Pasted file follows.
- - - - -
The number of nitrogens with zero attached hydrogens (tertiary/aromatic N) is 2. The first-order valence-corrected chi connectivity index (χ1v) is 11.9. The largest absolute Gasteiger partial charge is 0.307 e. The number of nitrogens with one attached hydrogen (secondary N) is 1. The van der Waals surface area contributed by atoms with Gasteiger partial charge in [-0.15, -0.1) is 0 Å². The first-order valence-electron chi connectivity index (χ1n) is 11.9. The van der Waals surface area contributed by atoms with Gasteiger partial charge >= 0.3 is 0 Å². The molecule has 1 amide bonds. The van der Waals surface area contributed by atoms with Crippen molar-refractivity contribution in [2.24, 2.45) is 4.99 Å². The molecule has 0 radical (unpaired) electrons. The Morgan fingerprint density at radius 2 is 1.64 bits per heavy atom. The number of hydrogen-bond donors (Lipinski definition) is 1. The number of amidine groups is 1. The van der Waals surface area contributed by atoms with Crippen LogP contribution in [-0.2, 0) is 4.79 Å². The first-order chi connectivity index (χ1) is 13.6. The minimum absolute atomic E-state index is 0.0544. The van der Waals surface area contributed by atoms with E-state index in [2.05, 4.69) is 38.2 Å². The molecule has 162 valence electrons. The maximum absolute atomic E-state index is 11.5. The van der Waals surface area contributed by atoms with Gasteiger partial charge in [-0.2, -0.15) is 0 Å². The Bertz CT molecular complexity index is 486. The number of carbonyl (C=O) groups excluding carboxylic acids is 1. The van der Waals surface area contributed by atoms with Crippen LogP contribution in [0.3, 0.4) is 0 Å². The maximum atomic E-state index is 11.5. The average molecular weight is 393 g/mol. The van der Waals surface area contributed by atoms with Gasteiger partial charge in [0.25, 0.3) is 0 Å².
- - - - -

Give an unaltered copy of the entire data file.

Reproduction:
The number of nitrogens with zero attached hydrogens (tertiary/aromatic N) is 2. The first-order valence-corrected chi connectivity index (χ1v) is 11.9. The largest absolute Gasteiger partial charge is 0.307 e. The number of nitrogens with one attached hydrogen (secondary N) is 1. The van der Waals surface area contributed by atoms with Gasteiger partial charge in [-0.15, -0.1) is 0 Å². The first-order valence-electron chi connectivity index (χ1n) is 11.9. The van der Waals surface area contributed by atoms with Gasteiger partial charge >= 0.3 is 0 Å². The molecule has 1 amide bonds. The van der Waals surface area contributed by atoms with Crippen molar-refractivity contribution in [2.24, 2.45) is 4.99 Å². The molecule has 0 radical (unpaired) electrons. The Morgan fingerprint density at radius 2 is 1.64 bits per heavy atom. The number of hydrogen-bond donors (Lipinski definition) is 1. The number of amidine groups is 1. The van der Waals surface area contributed by atoms with Crippen LogP contribution in [-0.2, 0) is 4.79 Å². The first-order chi connectivity index (χ1) is 13.6. The minimum absolute atomic E-state index is 0.0544. The van der Waals surface area contributed by atoms with E-state index in [2.05, 4.69) is 38.2 Å². The molecule has 162 valence electrons. The maximum absolute atomic E-state index is 11.5. The van der Waals surface area contributed by atoms with Gasteiger partial charge in [-0.2, -0.15) is 0 Å². The Bertz CT molecular complexity index is 486. The number of carbonyl (C=O) groups excluding carboxylic acids is 1. The van der Waals surface area contributed by atoms with Crippen LogP contribution in [0.3, 0.4) is 0 Å². The maximum atomic E-state index is 11.5. The average molecular weight is 393 g/mol. The van der Waals surface area contributed by atoms with Gasteiger partial charge in [0.25, 0.3) is 0 Å².